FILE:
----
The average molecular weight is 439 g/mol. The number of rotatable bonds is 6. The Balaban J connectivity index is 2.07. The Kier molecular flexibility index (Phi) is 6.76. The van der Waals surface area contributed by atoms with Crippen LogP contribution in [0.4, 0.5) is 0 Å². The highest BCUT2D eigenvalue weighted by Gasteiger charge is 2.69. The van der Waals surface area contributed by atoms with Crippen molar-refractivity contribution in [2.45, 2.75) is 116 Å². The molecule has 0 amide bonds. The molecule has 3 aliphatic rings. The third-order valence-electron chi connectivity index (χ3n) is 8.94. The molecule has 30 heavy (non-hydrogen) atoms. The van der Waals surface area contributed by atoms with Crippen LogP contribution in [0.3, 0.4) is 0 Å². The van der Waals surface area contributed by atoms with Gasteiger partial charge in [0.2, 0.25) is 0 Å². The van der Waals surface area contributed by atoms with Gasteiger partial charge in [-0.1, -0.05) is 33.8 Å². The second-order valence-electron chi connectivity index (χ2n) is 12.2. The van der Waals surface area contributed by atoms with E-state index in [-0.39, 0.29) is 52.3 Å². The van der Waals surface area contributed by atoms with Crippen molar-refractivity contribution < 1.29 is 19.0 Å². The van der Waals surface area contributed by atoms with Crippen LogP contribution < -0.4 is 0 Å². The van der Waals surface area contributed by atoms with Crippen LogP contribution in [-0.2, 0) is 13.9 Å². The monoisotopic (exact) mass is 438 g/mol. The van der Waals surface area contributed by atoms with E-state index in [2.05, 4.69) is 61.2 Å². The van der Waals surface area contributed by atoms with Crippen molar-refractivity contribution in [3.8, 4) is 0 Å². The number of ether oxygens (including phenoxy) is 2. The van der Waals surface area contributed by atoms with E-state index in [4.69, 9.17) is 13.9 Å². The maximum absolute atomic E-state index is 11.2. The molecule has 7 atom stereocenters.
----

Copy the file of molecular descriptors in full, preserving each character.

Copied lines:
The average molecular weight is 439 g/mol. The number of rotatable bonds is 6. The Balaban J connectivity index is 2.07. The Kier molecular flexibility index (Phi) is 6.76. The van der Waals surface area contributed by atoms with Crippen LogP contribution in [0.4, 0.5) is 0 Å². The highest BCUT2D eigenvalue weighted by Gasteiger charge is 2.69. The van der Waals surface area contributed by atoms with Crippen molar-refractivity contribution in [2.45, 2.75) is 116 Å². The molecule has 0 amide bonds. The molecule has 3 aliphatic rings. The third-order valence-electron chi connectivity index (χ3n) is 8.94. The molecule has 30 heavy (non-hydrogen) atoms. The van der Waals surface area contributed by atoms with Crippen LogP contribution in [0.3, 0.4) is 0 Å². The van der Waals surface area contributed by atoms with Gasteiger partial charge in [0.2, 0.25) is 0 Å². The van der Waals surface area contributed by atoms with Gasteiger partial charge in [-0.1, -0.05) is 33.8 Å². The second-order valence-electron chi connectivity index (χ2n) is 12.2. The van der Waals surface area contributed by atoms with E-state index in [-0.39, 0.29) is 52.3 Å². The van der Waals surface area contributed by atoms with Crippen molar-refractivity contribution < 1.29 is 19.0 Å². The van der Waals surface area contributed by atoms with Crippen LogP contribution < -0.4 is 0 Å². The van der Waals surface area contributed by atoms with Crippen LogP contribution in [-0.2, 0) is 13.9 Å². The monoisotopic (exact) mass is 438 g/mol. The van der Waals surface area contributed by atoms with E-state index in [2.05, 4.69) is 61.2 Å². The van der Waals surface area contributed by atoms with Crippen molar-refractivity contribution in [3.8, 4) is 0 Å². The number of ether oxygens (including phenoxy) is 2. The van der Waals surface area contributed by atoms with E-state index in [4.69, 9.17) is 13.9 Å². The maximum absolute atomic E-state index is 11.2. The molecule has 7 atom stereocenters.